So a Croatian, a Brazilian and a Hungarian walk into a bar…
A collective of vocalists from different corners of the globe (as well as the set up to a great punchline), Asaran Earth Trio is a group dedicated to signing beautiful music from around the world. With New York City ...
Some places, in their verdant abundance, in their stark beauty, speak, as if they had a voice and words all their own. They defy language barriers, coalesce into song, and beg the question: Why Should Your Heart Not Dance?
Asaran Earth Trio poses this query to listeners, sharing their own answers and drawing on perfected harmonies, serious grooves, and a spirit that honors the earth and its profusion of voices. The multinational vocalists intermingle beats and melodies, passing along the best of their homelands (Brazil, Hungary, Croatia) to each other and to their listeners with an easy grace.
Why Should Your Heart Not Dance (release date: November 3, 2017) leaps between wild improvisation and crafted counterpoint, between salty flirtation and slow laments, between jazz standards and folk pieces. Judiciously experimental, the music aims to draw listeners in, an intention reflected in the group’s concerts, when they pass around handmade instruments crocheted from plastic bags and invite the audience to sing with them.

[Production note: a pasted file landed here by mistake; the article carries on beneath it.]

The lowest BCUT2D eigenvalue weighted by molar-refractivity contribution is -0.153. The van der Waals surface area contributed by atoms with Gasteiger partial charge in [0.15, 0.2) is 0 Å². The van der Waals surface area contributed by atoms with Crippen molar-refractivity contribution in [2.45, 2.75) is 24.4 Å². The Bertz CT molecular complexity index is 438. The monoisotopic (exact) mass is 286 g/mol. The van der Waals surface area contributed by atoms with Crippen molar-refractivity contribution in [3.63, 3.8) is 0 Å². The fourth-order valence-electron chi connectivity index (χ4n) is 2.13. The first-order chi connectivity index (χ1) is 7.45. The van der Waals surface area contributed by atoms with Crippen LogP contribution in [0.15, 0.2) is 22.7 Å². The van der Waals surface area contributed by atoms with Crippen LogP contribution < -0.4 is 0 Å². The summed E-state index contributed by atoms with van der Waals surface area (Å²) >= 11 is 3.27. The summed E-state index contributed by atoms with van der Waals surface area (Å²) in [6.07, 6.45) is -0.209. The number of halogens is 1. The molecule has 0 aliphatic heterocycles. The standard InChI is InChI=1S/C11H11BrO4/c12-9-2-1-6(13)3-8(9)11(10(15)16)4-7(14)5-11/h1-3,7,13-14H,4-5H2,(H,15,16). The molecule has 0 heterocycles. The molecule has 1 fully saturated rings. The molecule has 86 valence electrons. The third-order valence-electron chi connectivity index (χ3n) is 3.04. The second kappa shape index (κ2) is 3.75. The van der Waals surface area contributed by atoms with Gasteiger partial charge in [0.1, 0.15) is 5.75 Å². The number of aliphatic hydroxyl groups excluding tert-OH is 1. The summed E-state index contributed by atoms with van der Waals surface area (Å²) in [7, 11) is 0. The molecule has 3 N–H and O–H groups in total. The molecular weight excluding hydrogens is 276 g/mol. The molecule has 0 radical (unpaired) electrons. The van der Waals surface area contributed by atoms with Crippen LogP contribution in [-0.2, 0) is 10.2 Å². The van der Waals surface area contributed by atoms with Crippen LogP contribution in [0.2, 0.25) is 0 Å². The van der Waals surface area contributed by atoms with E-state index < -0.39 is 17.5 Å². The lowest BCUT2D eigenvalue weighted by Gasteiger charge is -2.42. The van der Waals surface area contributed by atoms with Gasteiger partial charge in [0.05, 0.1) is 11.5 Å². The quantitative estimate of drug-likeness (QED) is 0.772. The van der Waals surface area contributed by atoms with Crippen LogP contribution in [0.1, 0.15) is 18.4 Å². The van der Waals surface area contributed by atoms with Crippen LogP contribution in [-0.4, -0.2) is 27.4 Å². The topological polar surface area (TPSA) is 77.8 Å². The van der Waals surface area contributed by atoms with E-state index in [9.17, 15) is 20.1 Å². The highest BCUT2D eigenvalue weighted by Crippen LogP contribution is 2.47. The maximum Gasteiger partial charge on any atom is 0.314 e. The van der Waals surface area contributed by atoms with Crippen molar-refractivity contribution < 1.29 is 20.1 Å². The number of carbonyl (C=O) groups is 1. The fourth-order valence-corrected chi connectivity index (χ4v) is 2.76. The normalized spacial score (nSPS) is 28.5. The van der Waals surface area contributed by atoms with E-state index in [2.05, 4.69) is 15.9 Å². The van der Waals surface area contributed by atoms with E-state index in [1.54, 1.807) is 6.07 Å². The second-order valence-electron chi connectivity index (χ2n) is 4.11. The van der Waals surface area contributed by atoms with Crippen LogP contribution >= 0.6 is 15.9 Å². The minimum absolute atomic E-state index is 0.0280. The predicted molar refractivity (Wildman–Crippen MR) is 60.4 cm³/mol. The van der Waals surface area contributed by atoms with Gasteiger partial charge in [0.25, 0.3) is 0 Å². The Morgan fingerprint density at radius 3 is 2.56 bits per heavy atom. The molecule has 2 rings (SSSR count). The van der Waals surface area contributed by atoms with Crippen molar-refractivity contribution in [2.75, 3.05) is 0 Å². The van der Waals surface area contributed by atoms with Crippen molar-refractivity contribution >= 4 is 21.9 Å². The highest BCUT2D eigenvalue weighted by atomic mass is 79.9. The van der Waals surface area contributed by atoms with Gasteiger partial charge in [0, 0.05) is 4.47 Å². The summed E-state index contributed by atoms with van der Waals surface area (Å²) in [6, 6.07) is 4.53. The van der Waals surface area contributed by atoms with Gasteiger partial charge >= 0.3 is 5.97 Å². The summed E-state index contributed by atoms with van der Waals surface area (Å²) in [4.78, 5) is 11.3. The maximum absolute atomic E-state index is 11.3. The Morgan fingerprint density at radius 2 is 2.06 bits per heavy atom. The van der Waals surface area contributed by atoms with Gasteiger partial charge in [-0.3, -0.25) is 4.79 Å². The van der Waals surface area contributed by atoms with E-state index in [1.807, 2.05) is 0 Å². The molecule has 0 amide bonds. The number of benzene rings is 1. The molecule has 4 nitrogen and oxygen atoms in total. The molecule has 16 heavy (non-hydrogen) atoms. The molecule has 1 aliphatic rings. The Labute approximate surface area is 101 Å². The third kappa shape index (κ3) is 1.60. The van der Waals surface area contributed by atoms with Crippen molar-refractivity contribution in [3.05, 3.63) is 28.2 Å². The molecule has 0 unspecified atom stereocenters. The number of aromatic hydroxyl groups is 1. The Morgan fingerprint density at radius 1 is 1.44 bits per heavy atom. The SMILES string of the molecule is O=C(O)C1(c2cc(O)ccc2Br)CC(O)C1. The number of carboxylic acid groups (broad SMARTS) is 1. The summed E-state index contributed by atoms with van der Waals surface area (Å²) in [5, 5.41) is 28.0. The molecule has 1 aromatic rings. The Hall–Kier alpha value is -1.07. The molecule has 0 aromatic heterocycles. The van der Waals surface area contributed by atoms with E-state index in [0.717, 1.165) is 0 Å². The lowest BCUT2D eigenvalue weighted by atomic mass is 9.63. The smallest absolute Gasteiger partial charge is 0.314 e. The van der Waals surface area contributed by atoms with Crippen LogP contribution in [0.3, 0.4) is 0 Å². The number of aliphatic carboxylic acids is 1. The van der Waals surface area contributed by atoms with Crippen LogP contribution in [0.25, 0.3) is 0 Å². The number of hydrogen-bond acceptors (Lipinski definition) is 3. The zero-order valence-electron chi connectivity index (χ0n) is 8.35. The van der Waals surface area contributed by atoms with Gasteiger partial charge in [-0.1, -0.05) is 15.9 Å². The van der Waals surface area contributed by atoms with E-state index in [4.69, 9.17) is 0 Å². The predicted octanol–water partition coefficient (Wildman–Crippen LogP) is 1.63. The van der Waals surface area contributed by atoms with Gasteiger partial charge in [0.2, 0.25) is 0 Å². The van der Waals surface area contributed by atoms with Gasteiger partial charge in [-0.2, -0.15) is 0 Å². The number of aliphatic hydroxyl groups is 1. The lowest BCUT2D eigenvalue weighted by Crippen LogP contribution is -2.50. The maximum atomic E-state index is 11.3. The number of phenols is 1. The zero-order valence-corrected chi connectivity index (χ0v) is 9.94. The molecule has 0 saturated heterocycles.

“My goal in life is to write things that groove, even when those things are very complex. It has to feel good,” laughs Brazilian-born singer and percussionist Anne Boccato. The New York-based group sprang from an idea Boccato had, that she could unite a few women to sing and play the kind of music she loved.
Boccato invited two vocalists she knew and respected to give it a whirl, one with an earthy resonant alto and the other with crystal-clear high notes. They came from different parts of the world, from different sides of the scene: Astrid Kuljanic hailed from the western edge of Croatia, the heavily Italian-influenced region of Kvarner, and Artemisz Polonyi came to New York from Budapest, Hungary. Though their roots were farflung, the chemistry was instant.
They didn’t have a name for their group, but they knew they had stumbled on the right sound, a blend of playful percussion and resonant vocal expressions. The melding of their very individual timbres became as seamless as the name they eventually chose, borrowing the first syllable from each singer’s first name to create something new and intriguing. They taught each other what they knew and loved: Boccato brought the groove, Polonyi the devotion to vocal blend, and Kuljanic a passion for folk vocal styles.
Though dedicated to technical perfection, Asaran also revels in improvisation, loosing songs from their moorings and letting them drift into novel, thoughtful places. “We have strong jazz backgrounds,” says Polonyi, who started a group tradition of warming up via grounding, relaxing improvisations. “Improvisation is important to us. It’s a foundation we can return to in difficult passages, and a way of finding new expressions. We leave a lot of opportunities built into arrangements,” which they often work on collaboratively.